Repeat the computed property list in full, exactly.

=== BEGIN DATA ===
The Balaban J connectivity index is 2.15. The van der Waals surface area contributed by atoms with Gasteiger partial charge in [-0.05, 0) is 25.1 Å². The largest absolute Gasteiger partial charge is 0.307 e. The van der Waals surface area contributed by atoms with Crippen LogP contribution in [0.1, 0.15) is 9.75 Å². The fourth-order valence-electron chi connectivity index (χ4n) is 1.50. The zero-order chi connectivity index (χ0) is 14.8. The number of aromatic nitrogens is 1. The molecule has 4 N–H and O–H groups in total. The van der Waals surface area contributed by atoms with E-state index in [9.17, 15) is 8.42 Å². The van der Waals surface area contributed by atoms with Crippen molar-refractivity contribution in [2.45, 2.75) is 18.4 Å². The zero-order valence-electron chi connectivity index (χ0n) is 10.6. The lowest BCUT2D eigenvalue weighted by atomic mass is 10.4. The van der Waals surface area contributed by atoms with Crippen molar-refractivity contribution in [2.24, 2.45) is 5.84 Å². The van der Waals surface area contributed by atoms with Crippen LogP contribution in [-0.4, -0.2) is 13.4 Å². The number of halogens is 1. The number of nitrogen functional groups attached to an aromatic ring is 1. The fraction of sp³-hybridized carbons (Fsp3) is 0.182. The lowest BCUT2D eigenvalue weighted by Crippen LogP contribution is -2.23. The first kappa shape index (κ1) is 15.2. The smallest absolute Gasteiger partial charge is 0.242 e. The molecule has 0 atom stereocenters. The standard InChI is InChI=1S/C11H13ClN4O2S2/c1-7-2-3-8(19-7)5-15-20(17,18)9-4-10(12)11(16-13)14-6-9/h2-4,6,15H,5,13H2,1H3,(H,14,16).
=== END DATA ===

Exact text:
The Balaban J connectivity index is 2.15. The van der Waals surface area contributed by atoms with Gasteiger partial charge in [-0.05, 0) is 25.1 Å². The largest absolute Gasteiger partial charge is 0.307 e. The van der Waals surface area contributed by atoms with Crippen LogP contribution in [0.1, 0.15) is 9.75 Å². The fourth-order valence-electron chi connectivity index (χ4n) is 1.50. The zero-order chi connectivity index (χ0) is 14.8. The number of aromatic nitrogens is 1. The molecule has 4 N–H and O–H groups in total. The van der Waals surface area contributed by atoms with E-state index in [9.17, 15) is 8.42 Å². The van der Waals surface area contributed by atoms with Crippen molar-refractivity contribution in [2.45, 2.75) is 18.4 Å². The zero-order valence-electron chi connectivity index (χ0n) is 10.6. The lowest BCUT2D eigenvalue weighted by atomic mass is 10.4. The van der Waals surface area contributed by atoms with Crippen molar-refractivity contribution in [2.24, 2.45) is 5.84 Å². The van der Waals surface area contributed by atoms with Crippen LogP contribution in [-0.4, -0.2) is 13.4 Å². The number of halogens is 1. The number of nitrogen functional groups attached to an aromatic ring is 1. The fraction of sp³-hybridized carbons (Fsp3) is 0.182. The lowest BCUT2D eigenvalue weighted by Crippen LogP contribution is -2.23. The first kappa shape index (κ1) is 15.2. The smallest absolute Gasteiger partial charge is 0.242 e. The molecule has 0 atom stereocenters. The standard InChI is InChI=1S/C11H13ClN4O2S2/c1-7-2-3-8(19-7)5-15-20(17,18)9-4-10(12)11(16-13)14-6-9/h2-4,6,15H,5,13H2,1H3,(H,14,16).